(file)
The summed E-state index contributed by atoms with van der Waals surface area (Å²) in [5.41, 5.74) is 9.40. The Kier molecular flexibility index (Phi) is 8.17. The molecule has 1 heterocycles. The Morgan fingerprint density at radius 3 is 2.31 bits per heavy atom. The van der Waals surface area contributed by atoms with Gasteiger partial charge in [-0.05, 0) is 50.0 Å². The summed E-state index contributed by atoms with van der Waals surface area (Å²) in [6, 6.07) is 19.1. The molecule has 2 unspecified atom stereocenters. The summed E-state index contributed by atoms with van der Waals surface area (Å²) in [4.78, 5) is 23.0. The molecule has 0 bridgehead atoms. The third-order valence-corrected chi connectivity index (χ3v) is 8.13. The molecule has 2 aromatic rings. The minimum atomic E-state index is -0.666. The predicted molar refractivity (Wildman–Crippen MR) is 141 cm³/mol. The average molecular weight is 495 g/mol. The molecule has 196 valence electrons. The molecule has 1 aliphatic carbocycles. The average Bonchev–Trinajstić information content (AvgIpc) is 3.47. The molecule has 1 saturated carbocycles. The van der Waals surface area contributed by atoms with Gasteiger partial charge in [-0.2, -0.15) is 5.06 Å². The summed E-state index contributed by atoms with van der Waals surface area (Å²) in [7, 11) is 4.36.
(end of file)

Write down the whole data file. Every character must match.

The summed E-state index contributed by atoms with van der Waals surface area (Å²) in [5.41, 5.74) is 9.40. The Kier molecular flexibility index (Phi) is 8.17. The molecule has 1 heterocycles. The Morgan fingerprint density at radius 3 is 2.31 bits per heavy atom. The van der Waals surface area contributed by atoms with Gasteiger partial charge in [-0.05, 0) is 50.0 Å². The summed E-state index contributed by atoms with van der Waals surface area (Å²) in [6, 6.07) is 19.1. The molecule has 2 unspecified atom stereocenters. The summed E-state index contributed by atoms with van der Waals surface area (Å²) in [4.78, 5) is 23.0. The molecule has 0 bridgehead atoms. The third-order valence-corrected chi connectivity index (χ3v) is 8.13. The molecule has 2 aromatic rings. The minimum atomic E-state index is -0.666. The predicted molar refractivity (Wildman–Crippen MR) is 141 cm³/mol. The average molecular weight is 495 g/mol. The molecule has 196 valence electrons. The molecule has 1 aliphatic carbocycles. The average Bonchev–Trinajstić information content (AvgIpc) is 3.47. The molecule has 1 saturated carbocycles. The van der Waals surface area contributed by atoms with Gasteiger partial charge in [-0.2, -0.15) is 5.06 Å². The summed E-state index contributed by atoms with van der Waals surface area (Å²) in [7, 11) is 4.36.